Speaker: Burcu Öğüt, Şişecam Science Technology and Research Center
Title: Investigations of optical, atomic and chemical properties of thin films and glass materials at the nanoscale
Date/Time: October 16, 2019 / 13.40-14.30
Place: FENS 2019
Abstract: Nanotechnology has emerged as a major field of research enabling a large number of technological breakthroughs which were previously thought unattainable. Potential applications span an enormous range from energy harvesting and storage to the manipulation of optical and electronic properties.
Probing material phenomena at this spatial scale also entails a novel set of characterization tools. Towards this aim, innovative methods which can probe collective excitations such as surface plasmons have gained momentum within the course of last decade. These methods complement the reach of existing tools for structural and chemical characterization. In this seminar, illustrative examples where state-of-the art nanoscale characterization techniques provide valuable insight into different functional materials are presented.
In the first part, chemical and morphological inhomogeneities in complex oxide electrocatalytic thin films used for solid oxide fuel cell applications are studied. Herein, we investigate ~100 nm thick La0.6Sr0.4CoO3-δ (LSC) and La0.6Sr0.4 FeO3-δ (LSF) films deposited onto (100) oriented STO and YSZ substrates with pulsed laser deposition via aberration corrected transmission electron microscopy, and electron energy loss spectroscopy in scanning transmission electron microscopy mode (1).
The second part is devoted to the imaging of coherent collective oscillations of quasi-free electrons on a metal surface under electromagnetic illumination, more specifically the surface plasmon resonances. Plasmonic coupling behaviour of nanoholes with rectangular and circular shapes drilled onto ~100 nm thick Ag films are captured with energy-filtering transmission electron microscopy methods in the Sub-Electron-volt Sub-Angstrom Microscope (Zeiss SESAM). The electromagnetic nature of these excitation modes are elucidated with simulation techniques based on finite element (FEM) and three-dimensional finite difference time-domain methods (3D-FDTD) (2,3).
Finally, we provide an overlook into the recent advances in glass technology which heavily rely on nanoscale phenomena and the pertinent characterization tools. Relevant examples include the use of multilayer thin film stacks, nanoporous materials and coatings which contain dispersed nanoparticles for attaining various filters operating at optical and near IR frequencies; and using glass surface functionalization to enable thinner and lighter glass components for glassware, automotive and construction markets (4).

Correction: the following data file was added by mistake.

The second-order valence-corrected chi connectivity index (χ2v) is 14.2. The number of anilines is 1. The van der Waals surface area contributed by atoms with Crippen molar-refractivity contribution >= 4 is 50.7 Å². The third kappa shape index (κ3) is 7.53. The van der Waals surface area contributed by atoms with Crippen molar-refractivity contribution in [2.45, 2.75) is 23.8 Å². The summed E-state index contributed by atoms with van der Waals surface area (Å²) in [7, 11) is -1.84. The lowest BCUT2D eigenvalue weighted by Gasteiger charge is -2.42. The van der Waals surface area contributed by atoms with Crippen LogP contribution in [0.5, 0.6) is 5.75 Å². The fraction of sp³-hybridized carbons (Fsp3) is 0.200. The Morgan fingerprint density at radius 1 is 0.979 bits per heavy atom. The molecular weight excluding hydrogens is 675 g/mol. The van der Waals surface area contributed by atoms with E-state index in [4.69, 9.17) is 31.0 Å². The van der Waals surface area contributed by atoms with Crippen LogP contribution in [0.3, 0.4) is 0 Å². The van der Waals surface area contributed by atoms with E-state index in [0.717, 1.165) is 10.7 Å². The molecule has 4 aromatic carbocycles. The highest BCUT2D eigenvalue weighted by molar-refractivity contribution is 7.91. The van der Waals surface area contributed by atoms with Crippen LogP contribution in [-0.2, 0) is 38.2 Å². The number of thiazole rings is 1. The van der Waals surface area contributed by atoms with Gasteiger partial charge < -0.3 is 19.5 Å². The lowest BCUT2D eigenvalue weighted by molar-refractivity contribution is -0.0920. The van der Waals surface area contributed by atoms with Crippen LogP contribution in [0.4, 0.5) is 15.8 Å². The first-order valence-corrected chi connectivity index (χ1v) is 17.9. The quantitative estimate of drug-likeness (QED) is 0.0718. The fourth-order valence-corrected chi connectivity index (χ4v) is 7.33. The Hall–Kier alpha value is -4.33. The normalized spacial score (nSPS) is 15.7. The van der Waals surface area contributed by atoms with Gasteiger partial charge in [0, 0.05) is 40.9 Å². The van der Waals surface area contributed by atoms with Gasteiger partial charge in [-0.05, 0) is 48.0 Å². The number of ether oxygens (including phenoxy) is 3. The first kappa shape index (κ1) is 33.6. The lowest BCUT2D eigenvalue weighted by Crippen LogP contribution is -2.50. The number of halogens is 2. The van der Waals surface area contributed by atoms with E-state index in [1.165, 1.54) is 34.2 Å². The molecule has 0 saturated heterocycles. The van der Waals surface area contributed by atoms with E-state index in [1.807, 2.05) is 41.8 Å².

(1) B. Ogut et al, Microscopy & Microanalysis 2015, 2-6 August 2015, Portland, Oregon, USA, P11.P2 Advances in Transmission Electron Microscopy and Spectroscopy of Energy Related Materials
(2) B.Ögüt et al, ACS Nano, 5, (2011), 6701-6706.
(3) B.Ögüt et al, Nano Lett., 12, (2012), 5239-5244.
(4) C. Kayaalp et al, Glass & Optical Materials Division Annual Meeting, 2018, Texas, USA.
BIO: Dr. Burcu Öğüt is a Lead Researcher at Surface Technologies Department of Şişecam Science Technology and Design Center. Burcu has a Bachelor of Science degree in Metallurgical and Materials Engineering from Middle East Technical University (2006). She received her PhD Degree in Materials Science and Engineering from Christian-Albrechts-University of Kiel, Germany and Max Planck Institute for Intelligent Systems, Stuttgart Germany (2013). During her PhD studies, she focused on investigations of surface plasmon resonances by energy-filtering Transmission Electron Microscopy (EFTEM) methods.
Before joining Şişecam, Burcu worked as a postdoctoral scholar at Stanford University, Department of Materials Science and Engineering, continuing her studies with the investigations of solid oxide fuel cell materials with high resolution transmission electron microscopy and electron energy loss spectroscopy methods (2014-2016). Burcu’s main research interests involve characterization of thin films and nanoparticles using Transmission Electron Microscopy and Scanning Electron Microscopy Methods, as well as and glass surface functionalization techniques in order to enable thinner and lighter glass components for glassware, automotive and construction markets.
Contact: Emre Erdem